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Biogeosciences An interactive open-access journal of the European Geosciences Union
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https://doi.org/10.5194/bgd-11-7823-2014
© Author(s) 2014. This work is distributed under
the Creative Commons Attribution 3.0 License.
https://doi.org/10.5194/bgd-11-7823-2014
© Author(s) 2014. This work is distributed under
the Creative Commons Attribution 3.0 License.

  03 Jun 2014

03 Jun 2014

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This preprint has been withdrawn by the authors.

Revisiting Mt. Kilimanjaro: Do n-alkane biomarkers in soils reflect the δ2H isotopic composition of precipitation?

M. Zech2,1, R. Zech3, K. Rozanski4, A. Hemp5, G. Gleixner6, and W. Zech1 M. Zech et al.
  • 1Department of Soil Physics, Chair of Geomorphology and Institute of Soil Science and Soil Geography, University of Bayreuth, Universitätsstr. 30, 95440 Bayreuth, Germany
  • 2Department of Terrestrial Biogeochemistry, Martin-Luther-University Halle-Wittenberg, Von-Seckendorff-Platz 3, 06120 Halle, Germany
  • 3Geological Institute, ETH Zurich, Sonneggstr. 5, 8092 Zurich, Switzerland
  • 4Faculty of Physics and Applied Computer Science, AGH University of Science and Technology, Al. Mickiewicza 30, 30-059 Kraków, Poland
  • 5Department of Plant Systematics, University of Bayreuth, 95440 Bayreuth, Germany
  • 6Max-Planck-Institute for Biogeochemistry, Hans-Knöll-Str. 10, 07745 Jena, Germany

Abstract. During the last decade compound-specific deuterium (δ2H) analysis of plant leaf wax-derived n-alkanes has become a promising and popular tool in paleoclimate research. This is based on the widely accepted assumption that n-alkanes in soils and sediments generally reflect δ2H of precipitation (δ2Hprec). Recently, several authors suggested that δ2H of n-alkanes (δ2H,sub>n-alkanes) can also be used as proxy in paleoaltimetry studies.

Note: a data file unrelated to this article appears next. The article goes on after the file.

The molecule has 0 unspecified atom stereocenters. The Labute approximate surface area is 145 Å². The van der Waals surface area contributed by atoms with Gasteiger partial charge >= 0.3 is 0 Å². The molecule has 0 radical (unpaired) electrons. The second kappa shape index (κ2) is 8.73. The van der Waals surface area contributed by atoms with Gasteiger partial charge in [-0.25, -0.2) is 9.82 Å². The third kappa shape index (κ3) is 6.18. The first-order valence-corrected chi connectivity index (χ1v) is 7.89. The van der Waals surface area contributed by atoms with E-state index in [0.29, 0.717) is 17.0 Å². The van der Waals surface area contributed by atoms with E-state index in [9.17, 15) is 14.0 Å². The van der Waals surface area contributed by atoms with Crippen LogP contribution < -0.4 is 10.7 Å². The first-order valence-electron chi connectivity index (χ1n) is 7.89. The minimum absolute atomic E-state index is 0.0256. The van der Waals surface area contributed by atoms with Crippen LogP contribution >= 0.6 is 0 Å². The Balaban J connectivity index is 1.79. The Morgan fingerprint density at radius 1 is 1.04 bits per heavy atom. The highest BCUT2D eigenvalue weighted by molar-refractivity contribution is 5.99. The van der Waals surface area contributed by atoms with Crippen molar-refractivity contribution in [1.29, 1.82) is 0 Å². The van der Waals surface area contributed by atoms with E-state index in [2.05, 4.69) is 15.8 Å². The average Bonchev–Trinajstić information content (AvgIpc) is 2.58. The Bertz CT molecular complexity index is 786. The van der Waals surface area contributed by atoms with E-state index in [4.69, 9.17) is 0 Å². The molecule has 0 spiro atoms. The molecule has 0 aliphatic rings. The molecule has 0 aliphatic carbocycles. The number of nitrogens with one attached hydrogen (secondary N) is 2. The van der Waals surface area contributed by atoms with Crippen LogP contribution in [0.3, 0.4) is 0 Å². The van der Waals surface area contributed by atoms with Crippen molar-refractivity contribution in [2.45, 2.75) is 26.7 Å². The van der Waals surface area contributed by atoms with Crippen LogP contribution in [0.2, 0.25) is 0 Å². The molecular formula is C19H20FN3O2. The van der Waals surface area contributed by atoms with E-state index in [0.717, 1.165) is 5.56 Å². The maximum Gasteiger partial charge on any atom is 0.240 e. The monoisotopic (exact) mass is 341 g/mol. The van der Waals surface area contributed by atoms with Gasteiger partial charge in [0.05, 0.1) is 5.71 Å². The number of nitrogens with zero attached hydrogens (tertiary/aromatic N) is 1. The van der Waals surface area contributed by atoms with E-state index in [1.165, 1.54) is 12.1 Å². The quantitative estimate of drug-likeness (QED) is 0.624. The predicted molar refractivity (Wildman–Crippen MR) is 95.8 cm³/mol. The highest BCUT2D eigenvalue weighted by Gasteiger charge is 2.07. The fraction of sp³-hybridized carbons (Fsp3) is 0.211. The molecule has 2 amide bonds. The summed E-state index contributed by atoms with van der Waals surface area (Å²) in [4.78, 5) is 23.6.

Here we present results from a δ2H transect study (~1500 to 4000 m a.s.l.) carried out on precipitation and soil samples taken from the humid southern slopes of Mt. Kilimanjaro. Contrary to earlier suggestions, a distinct altitude effect in δ2Hprec is present above ~2000 m a.s.l., i.e. δ2Hprec values become more negative with increasing altitude. The compound-specific δ2H values of nC27 and nC29 do not confirm this altitudinal trend, but rather become more positive both in the O-layers (organic layers) and the Ah-horizons (mineral topsoils). Although our δ2Hn-alkane results are in agreement with previously published results from the southern slopes of Mt. Kilimanjaro (Peterse et al., 2009, BG, 6, 2799–2807), a major re-interpretation is required given that the δ2Hn-alkane results do not reflect the δ2Hprec results. The theoretical framework for this re-interpretation is based on the evaporative isotopic enrichment of leaf water associated with transpiration process. Modelling results show that relative humidity, decreasing considerably along the southern slopes of Mt. Kilimanjaro (from 78% at ~ 2000 m a.s.l. to 51% at 4000 m a.s.l.), strongly controls δ2Hleaf water. The modelled δ2H leaf water enrichment along the altitudinal transect matches well the measured 2H leaf water enrichment as assessed by using the δ2Hprec and δ2Hn-alkane results and biosynthetic fractionation during n-alkane biosynthesis in leaves.

Given that our results clearly demonstrate that n-alkanes in soils do not simply reflect δ2Hprec but rather δ2Hleaf water, we conclude that care has to be taken not to over-interpret δ2Hn-alkane records from soils and sediments when reconstructing δ2H of paleoprecipitation. Both in paleoaltimetry and in paleoclimate studies changes in relative humidity and consequently in δ2Hn-alkane values can completely mask altitudinally or climatically-controlled changes in δ2Hprec.

This preprint has been withdrawn.

M. Zech et al.

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M. Zech et al.

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